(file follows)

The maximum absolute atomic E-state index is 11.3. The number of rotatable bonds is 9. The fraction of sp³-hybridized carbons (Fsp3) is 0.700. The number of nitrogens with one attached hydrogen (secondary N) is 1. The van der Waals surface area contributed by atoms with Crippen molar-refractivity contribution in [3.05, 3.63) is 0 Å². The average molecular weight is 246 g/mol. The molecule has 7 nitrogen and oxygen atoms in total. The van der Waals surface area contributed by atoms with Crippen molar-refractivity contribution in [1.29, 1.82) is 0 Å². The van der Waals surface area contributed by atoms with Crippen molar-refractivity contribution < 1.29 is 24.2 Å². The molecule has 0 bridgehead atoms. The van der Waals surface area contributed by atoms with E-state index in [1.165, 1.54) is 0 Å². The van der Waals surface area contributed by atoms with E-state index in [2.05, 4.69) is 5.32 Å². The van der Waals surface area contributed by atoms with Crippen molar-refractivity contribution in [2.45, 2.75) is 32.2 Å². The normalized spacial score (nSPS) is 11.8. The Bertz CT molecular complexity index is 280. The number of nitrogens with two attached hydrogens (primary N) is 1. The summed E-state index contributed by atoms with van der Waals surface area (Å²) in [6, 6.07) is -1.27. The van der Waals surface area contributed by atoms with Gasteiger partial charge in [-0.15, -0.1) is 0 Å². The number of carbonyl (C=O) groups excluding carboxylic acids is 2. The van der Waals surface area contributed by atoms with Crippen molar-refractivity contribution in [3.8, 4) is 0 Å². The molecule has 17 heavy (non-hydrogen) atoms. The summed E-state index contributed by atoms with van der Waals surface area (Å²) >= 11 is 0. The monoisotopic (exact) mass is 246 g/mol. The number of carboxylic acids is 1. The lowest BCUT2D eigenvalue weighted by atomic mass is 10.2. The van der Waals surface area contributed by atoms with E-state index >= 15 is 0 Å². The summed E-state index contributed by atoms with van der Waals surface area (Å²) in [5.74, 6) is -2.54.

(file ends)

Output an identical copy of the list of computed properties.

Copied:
The maximum absolute atomic E-state index is 11.3. The number of rotatable bonds is 9. The fraction of sp³-hybridized carbons (Fsp3) is 0.700. The number of nitrogens with one attached hydrogen (secondary N) is 1. The van der Waals surface area contributed by atoms with Crippen molar-refractivity contribution in [3.05, 3.63) is 0 Å². The average molecular weight is 246 g/mol. The molecule has 7 nitrogen and oxygen atoms in total. The van der Waals surface area contributed by atoms with Crippen molar-refractivity contribution in [1.29, 1.82) is 0 Å². The van der Waals surface area contributed by atoms with Crippen molar-refractivity contribution < 1.29 is 24.2 Å². The molecule has 0 bridgehead atoms. The van der Waals surface area contributed by atoms with E-state index in [1.165, 1.54) is 0 Å². The van der Waals surface area contributed by atoms with E-state index in [2.05, 4.69) is 5.32 Å². The van der Waals surface area contributed by atoms with Crippen molar-refractivity contribution in [2.45, 2.75) is 32.2 Å². The normalized spacial score (nSPS) is 11.8. The Bertz CT molecular complexity index is 280. The number of nitrogens with two attached hydrogens (primary N) is 1. The summed E-state index contributed by atoms with van der Waals surface area (Å²) in [6, 6.07) is -1.27. The van der Waals surface area contributed by atoms with Gasteiger partial charge in [-0.15, -0.1) is 0 Å². The number of carbonyl (C=O) groups excluding carboxylic acids is 2. The van der Waals surface area contributed by atoms with Crippen molar-refractivity contribution in [3.8, 4) is 0 Å². The molecule has 17 heavy (non-hydrogen) atoms. The summed E-state index contributed by atoms with van der Waals surface area (Å²) >= 11 is 0. The monoisotopic (exact) mass is 246 g/mol. The number of carboxylic acids is 1. The lowest BCUT2D eigenvalue weighted by atomic mass is 10.2. The van der Waals surface area contributed by atoms with E-state index >= 15 is 0 Å². The summed E-state index contributed by atoms with van der Waals surface area (Å²) in [5.74, 6) is -2.54.